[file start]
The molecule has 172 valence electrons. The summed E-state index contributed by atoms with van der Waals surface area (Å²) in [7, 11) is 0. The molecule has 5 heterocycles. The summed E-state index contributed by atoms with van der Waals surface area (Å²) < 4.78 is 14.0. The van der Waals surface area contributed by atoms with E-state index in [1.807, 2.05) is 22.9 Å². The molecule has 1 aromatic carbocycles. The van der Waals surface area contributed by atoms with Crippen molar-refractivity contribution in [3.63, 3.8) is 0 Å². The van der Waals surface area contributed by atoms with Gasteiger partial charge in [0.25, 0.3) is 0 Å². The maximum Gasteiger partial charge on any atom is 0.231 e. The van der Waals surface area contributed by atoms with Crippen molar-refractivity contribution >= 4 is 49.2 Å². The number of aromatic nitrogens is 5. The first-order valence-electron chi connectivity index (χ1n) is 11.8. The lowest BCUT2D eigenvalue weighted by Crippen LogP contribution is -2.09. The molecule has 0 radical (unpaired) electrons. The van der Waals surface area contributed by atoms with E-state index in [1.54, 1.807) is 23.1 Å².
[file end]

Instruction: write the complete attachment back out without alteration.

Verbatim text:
The molecule has 172 valence electrons. The summed E-state index contributed by atoms with van der Waals surface area (Å²) in [7, 11) is 0. The molecule has 5 heterocycles. The summed E-state index contributed by atoms with van der Waals surface area (Å²) < 4.78 is 14.0. The van der Waals surface area contributed by atoms with E-state index in [1.807, 2.05) is 22.9 Å². The molecule has 1 aromatic carbocycles. The van der Waals surface area contributed by atoms with Crippen molar-refractivity contribution in [3.63, 3.8) is 0 Å². The van der Waals surface area contributed by atoms with Gasteiger partial charge in [0.25, 0.3) is 0 Å². The maximum Gasteiger partial charge on any atom is 0.231 e. The van der Waals surface area contributed by atoms with Crippen molar-refractivity contribution >= 4 is 49.2 Å². The number of aromatic nitrogens is 5. The first-order valence-electron chi connectivity index (χ1n) is 11.8. The lowest BCUT2D eigenvalue weighted by Crippen LogP contribution is -2.09. The molecule has 0 radical (unpaired) electrons. The van der Waals surface area contributed by atoms with E-state index in [1.54, 1.807) is 23.1 Å².